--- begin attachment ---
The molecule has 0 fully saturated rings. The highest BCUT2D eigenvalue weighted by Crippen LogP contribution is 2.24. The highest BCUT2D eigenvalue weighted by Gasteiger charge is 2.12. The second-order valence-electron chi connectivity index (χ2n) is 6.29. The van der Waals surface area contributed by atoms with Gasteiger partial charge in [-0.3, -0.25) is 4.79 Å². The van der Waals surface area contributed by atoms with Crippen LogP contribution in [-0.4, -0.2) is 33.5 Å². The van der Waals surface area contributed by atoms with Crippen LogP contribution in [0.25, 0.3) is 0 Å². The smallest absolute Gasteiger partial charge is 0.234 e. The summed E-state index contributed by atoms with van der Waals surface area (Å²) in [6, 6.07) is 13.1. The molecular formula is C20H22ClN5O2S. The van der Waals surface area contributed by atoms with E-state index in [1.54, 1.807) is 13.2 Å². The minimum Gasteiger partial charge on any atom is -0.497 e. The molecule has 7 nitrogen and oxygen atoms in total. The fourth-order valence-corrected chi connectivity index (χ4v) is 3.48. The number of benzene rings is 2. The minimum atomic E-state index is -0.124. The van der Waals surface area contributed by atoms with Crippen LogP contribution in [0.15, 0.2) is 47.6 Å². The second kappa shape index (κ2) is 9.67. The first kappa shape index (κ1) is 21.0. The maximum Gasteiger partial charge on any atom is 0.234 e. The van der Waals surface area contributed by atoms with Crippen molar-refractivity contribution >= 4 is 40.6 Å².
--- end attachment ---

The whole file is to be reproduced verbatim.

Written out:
The molecule has 0 fully saturated rings. The highest BCUT2D eigenvalue weighted by Crippen LogP contribution is 2.24. The highest BCUT2D eigenvalue weighted by Gasteiger charge is 2.12. The second-order valence-electron chi connectivity index (χ2n) is 6.29. The van der Waals surface area contributed by atoms with Gasteiger partial charge in [-0.3, -0.25) is 4.79 Å². The van der Waals surface area contributed by atoms with Crippen LogP contribution in [-0.4, -0.2) is 33.5 Å². The van der Waals surface area contributed by atoms with Crippen LogP contribution in [0.25, 0.3) is 0 Å². The smallest absolute Gasteiger partial charge is 0.234 e. The summed E-state index contributed by atoms with van der Waals surface area (Å²) in [6, 6.07) is 13.1. The molecular formula is C20H22ClN5O2S. The van der Waals surface area contributed by atoms with E-state index in [1.54, 1.807) is 13.2 Å². The minimum Gasteiger partial charge on any atom is -0.497 e. The molecule has 7 nitrogen and oxygen atoms in total. The fourth-order valence-corrected chi connectivity index (χ4v) is 3.48. The number of benzene rings is 2. The minimum atomic E-state index is -0.124. The van der Waals surface area contributed by atoms with Crippen LogP contribution in [0.15, 0.2) is 47.6 Å². The second kappa shape index (κ2) is 9.67. The first kappa shape index (κ1) is 21.0. The maximum Gasteiger partial charge on any atom is 0.234 e. The van der Waals surface area contributed by atoms with Crippen molar-refractivity contribution >= 4 is 40.6 Å².